Woman Staring on Hanging MangoQuang Nguyen Vinh, Pexels

Maple Syrup

In places like Canada, climate change, foreign insects, and diseases threaten maple forests and syrup production. These countries are implementing varoius forestry practices to strengthen forests to handle such challenges.

Flat lay composition with tasty maple syrup.New Africa, Shutterstock

Olives

Severe weather conditions are greatly affecting olive harvests in southern Europe, with 2020's global production being the lowest in four years. Intense heat, winter storms, wildfires in California, and insect attacks have devastated olive farming.

Crop horticulturist touching green olives on treeGary Barnes, Pexels

Oranges

Most fresh oranges, tangerines, and lemons in the US are grown in California, with small Central California communities producing 80 percent. However, a destructive illness known as citrus greening has caused a decline in orange and grapefruit production.

Closeup Photo of Round Lemon FruitAnderson Guerra, Pexels

Palm oil

Palm oil is endangered, which is a problem enough in itself—but its decline is also affecting a number of animal populations. Among these include the Sumatran orangutan, elephant, rhino and tiger.

Palm Oil Sector in Medan, North SumatraILO Asia-Pacific, Flickr

Peanuts

Some suggest that peanuts might disappear by 2030 due to their specific needs of 5 months of warm temperatures and 20-40 inches of rain. Lack of rain prevents pod sprouting while excess rain leads to mold, making peanuts inedible.

Close-Up Photo of Brown PeanutsSonny Sixteen, Pexels

Pineapples

Nearly half of the world's known flowering plants are in danger of extinction. Among them is the pineapple, although some sources claim that it is not yet on the endangered list.

PineapplesVictoria Rachitzky, Flickr

Pistachios

While pistachios are not extinct yet, they are near threatened. Its population is on a downward trend, with threats such as fruit collection, livestock grazing, and cutting contributing to the issue.

Close Up Photo of Bunch of PistachiosAlexis Lozano, Pexels

Potatoes

Temperature change and habitat loss threaten wild potato species. Modelling suggests 13 species in various regions could disappear and 52% distribution area could be lost by 2050.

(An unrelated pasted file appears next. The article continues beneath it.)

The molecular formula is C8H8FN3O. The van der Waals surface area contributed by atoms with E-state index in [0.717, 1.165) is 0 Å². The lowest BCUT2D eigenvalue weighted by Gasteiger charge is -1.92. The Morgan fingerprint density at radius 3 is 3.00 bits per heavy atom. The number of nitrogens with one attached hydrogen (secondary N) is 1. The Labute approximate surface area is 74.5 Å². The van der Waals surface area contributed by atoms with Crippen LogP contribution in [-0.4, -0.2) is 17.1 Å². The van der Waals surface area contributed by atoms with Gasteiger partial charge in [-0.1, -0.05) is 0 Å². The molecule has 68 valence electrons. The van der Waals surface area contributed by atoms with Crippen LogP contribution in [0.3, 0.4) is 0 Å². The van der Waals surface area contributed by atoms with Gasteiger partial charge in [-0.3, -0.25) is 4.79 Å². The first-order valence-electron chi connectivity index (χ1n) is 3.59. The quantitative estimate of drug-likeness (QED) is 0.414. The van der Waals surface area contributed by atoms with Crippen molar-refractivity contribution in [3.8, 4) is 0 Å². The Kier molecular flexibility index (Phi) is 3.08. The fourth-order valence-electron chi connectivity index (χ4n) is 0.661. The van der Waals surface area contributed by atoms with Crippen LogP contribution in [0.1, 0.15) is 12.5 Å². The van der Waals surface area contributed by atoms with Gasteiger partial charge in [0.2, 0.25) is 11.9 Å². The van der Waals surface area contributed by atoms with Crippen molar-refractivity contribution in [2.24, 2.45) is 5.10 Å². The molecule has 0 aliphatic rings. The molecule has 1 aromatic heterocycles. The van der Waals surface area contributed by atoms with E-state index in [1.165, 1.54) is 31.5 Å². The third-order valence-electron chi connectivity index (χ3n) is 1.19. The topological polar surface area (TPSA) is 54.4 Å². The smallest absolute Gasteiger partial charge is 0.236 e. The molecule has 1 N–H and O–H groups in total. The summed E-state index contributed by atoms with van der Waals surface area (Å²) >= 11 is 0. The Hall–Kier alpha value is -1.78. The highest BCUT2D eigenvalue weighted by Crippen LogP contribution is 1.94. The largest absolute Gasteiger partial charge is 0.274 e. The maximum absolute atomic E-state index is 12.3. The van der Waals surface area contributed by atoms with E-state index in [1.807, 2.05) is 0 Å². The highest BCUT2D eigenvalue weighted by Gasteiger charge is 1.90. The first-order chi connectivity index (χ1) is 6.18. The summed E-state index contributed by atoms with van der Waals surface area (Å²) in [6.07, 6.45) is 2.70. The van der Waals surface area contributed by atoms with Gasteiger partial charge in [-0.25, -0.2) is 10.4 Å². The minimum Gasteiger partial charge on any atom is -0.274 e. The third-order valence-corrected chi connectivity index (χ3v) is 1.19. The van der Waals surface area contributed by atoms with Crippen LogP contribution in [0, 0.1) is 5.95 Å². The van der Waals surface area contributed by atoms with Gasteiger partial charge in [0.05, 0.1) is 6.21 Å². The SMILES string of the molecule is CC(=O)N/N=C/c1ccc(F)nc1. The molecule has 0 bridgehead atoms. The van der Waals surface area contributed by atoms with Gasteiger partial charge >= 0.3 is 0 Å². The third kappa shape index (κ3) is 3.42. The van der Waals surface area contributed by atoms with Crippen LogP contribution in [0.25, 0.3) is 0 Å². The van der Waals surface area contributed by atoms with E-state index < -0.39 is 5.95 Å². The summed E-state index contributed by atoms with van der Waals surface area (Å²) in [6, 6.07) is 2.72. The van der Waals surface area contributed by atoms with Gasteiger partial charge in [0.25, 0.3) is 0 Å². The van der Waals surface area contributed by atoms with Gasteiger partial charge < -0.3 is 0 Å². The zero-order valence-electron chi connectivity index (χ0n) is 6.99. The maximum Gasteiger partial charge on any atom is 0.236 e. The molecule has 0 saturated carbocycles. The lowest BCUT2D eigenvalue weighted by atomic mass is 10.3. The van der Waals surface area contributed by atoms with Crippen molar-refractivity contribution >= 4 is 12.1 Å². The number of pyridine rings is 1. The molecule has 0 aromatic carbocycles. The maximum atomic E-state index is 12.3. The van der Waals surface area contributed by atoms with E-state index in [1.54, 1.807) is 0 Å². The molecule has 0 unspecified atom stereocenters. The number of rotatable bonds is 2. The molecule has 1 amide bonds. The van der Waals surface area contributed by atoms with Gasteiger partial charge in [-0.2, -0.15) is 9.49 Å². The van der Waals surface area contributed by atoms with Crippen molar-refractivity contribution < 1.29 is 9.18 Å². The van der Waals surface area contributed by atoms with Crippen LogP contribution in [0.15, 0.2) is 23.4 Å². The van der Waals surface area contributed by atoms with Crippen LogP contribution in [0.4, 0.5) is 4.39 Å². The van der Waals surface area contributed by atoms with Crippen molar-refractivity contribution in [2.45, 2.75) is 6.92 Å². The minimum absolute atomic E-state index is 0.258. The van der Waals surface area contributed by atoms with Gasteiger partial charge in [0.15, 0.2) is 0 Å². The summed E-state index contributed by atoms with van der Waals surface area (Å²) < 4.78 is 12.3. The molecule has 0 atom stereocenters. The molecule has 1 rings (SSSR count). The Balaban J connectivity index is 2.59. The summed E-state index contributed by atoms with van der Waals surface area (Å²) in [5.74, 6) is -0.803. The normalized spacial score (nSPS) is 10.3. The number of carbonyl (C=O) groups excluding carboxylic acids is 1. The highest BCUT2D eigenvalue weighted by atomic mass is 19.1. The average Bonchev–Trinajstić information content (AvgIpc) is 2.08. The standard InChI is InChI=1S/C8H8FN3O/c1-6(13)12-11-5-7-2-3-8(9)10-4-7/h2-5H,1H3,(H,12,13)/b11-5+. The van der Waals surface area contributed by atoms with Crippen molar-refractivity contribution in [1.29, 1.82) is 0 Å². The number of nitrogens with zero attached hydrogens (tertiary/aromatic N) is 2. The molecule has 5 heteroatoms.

Potatoes on the ground.Pixabay, Pexels

Rice

3.5 billion people depend on rice for 20% of their daily calories, but its production could drop by 5.5% with a 1.5 degree temperature increase. By 2050, agricultural production might decrease by 11%.

Woman Eating her rice.Meruyert Gonullu, Pexels

Strawberries

Commercial strawberries suffer from viral and fungal infections, making organic options costly and chemical-tainted, facing extinction due to climate change.

Close-up of Woman Holding a Bowl of StrawberriesTowfiqu barbhuiya, Pexels

Sorghum

New research in Diversity and Distributions shows advanced technology identified Australia as the main habitat for wild sorghum relatives, even though sorghum was domesticated in Africa. 12 out of 23 species are endangered.

Sorghum bicolor, commonly called sorghumKiran Nagare, Shutterstock

Vanilla

The study found that climate change is causing extinction risks for wild relatives of common crops in Mesoamerica. Vanilla, wild cotton, avocados, and wild potatoes are among the most threatened species, with vanilla being the most at risk.

Farmer looks at the Vanilla flower with a magnifying glass.chomplearn, Shutterstock

Wine grapes

Global wine regions, from Europe to Southern California, face extinction as climate change threatens grape cultivation. Future losses could be significant, jeopardizing the future of winemaking.

Red and Green Wine grapes in Red Plastic CrateIlias Nikolarakis, Pexels

Kelp

Kelp forests declining globally due to warm water, overharvesting, and predators. One of the few remaining strongholds of kelp can be found in Northern California.

Seaweed from an English beach (kelp oarweed)liz seymour, Shutterstock